TALKBACK: Interest piqued in build-up of Careenage sand
AN ARMED 21-YEAR-OLD attempted to make his way onto the compound of the District ‘A’ Magistrates’ Courts, a schoolgirl was the victim of a hit-and-run, and police did a walk-through of Brittons Hill.
A fire affected three homes in Eagle Hall, vendors continued to battle police for space to sell in The City, and several people collapsed and died.
But the rapid build-up of sand at the Careenage, which has resulted in the formation of a beach in Bridgetown, was one of the main events which captured the attention of readers over the past week.
Here are their views on the phenomenon.
Kammie Holder: A blessing from nature. Unfortunately we are so damn negative-brained we don’t ever look to see how we can work or exploit what is seen as negative. The remedy is simply pouring water in a bottomless bucket – dredge and re-channelise the Careenage as a precursor to bringing life back into Bridgetown and the Pierhead Project.
Brimstone: What ever happened to the Bridgetown Development Plan covering this same area inclusive of the car park to the fish market, which should have included our heliport?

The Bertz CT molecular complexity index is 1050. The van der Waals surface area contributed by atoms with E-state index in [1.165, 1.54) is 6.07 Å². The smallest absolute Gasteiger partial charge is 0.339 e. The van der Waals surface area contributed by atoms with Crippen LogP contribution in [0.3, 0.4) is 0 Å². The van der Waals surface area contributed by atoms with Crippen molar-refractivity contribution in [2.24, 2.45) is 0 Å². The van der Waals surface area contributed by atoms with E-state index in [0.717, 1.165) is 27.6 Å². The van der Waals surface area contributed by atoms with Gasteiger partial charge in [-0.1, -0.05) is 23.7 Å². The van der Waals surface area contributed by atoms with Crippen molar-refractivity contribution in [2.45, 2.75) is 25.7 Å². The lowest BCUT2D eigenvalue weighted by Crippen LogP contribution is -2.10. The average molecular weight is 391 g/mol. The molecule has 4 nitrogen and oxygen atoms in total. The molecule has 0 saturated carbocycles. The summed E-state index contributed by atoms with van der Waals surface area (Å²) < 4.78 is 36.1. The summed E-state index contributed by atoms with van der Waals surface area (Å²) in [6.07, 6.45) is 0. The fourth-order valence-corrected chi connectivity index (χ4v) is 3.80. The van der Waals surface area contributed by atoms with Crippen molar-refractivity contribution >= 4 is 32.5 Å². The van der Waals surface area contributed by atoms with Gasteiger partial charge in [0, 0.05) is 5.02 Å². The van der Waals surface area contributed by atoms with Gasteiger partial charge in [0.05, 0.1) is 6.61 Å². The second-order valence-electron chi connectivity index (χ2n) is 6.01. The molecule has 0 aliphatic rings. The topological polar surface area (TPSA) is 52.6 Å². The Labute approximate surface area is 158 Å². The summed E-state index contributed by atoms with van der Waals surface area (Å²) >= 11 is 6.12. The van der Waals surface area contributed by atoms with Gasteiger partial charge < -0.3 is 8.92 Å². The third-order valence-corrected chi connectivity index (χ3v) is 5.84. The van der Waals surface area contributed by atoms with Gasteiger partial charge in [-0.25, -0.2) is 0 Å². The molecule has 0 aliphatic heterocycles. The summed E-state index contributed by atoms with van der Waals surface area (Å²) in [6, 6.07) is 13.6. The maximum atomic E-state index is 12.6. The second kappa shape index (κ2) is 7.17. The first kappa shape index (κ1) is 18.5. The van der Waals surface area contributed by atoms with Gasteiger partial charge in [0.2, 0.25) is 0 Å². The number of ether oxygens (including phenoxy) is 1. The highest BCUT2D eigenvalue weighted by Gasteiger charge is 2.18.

Deva-Alexandra DeBeauvois: We’re on an island surrounded by water; beaches are a natural phenomenon. Who’s to say that there wasn’t a beach there 200 years ago? A lot of the City was filled in, the Deep Water Harbour and Spring Garden. Nature has a way of reclaiming what’s hers.
Dora Parris: Better stop messing with nature. Where will the Barbadians run to? In the hills. What hills? Remember the tsunami. Leave well enough alone. And build decent sidewalks, and ramps for wheelchairs. There are enough beautiful beaches in Barbados.
Bruce Mackie: This sand exists because of coastal planning toying with the rest of the coastlines by putting down groynes and breakwaters which change the flow and subsequently the deposits of sand. The question we need to ask is: which beach is now losing this sand as it creates a new one?
David Ross: Dredging that area is as old as the Jolly Roger. It just wasn’t done as required in recent years. I guess you can tell workers hold strain but not nature.
Deigo Martínez: If the entrance closes, the water in the Careenage and lower Constitution River will stagnate and breed mosquitoes. Also the water will rise in the lower course of the river, leaving Bridgetown more vulnerable to flooding.
Kani Buss: Move sand from one place, it will find somewhere else to settle.
Wayne R. Pilgrim-Cadogan: If they continue messing with the landscape, soon we will have beaches where they are not supposed to be and no beaches where there are supposed to be.
Ziggy Blessed: Please find out what is causing it. I am sure we got marine biologists and geologists working for Government.
• Sherrylyn Toppin is THE NATION’s Online Editor.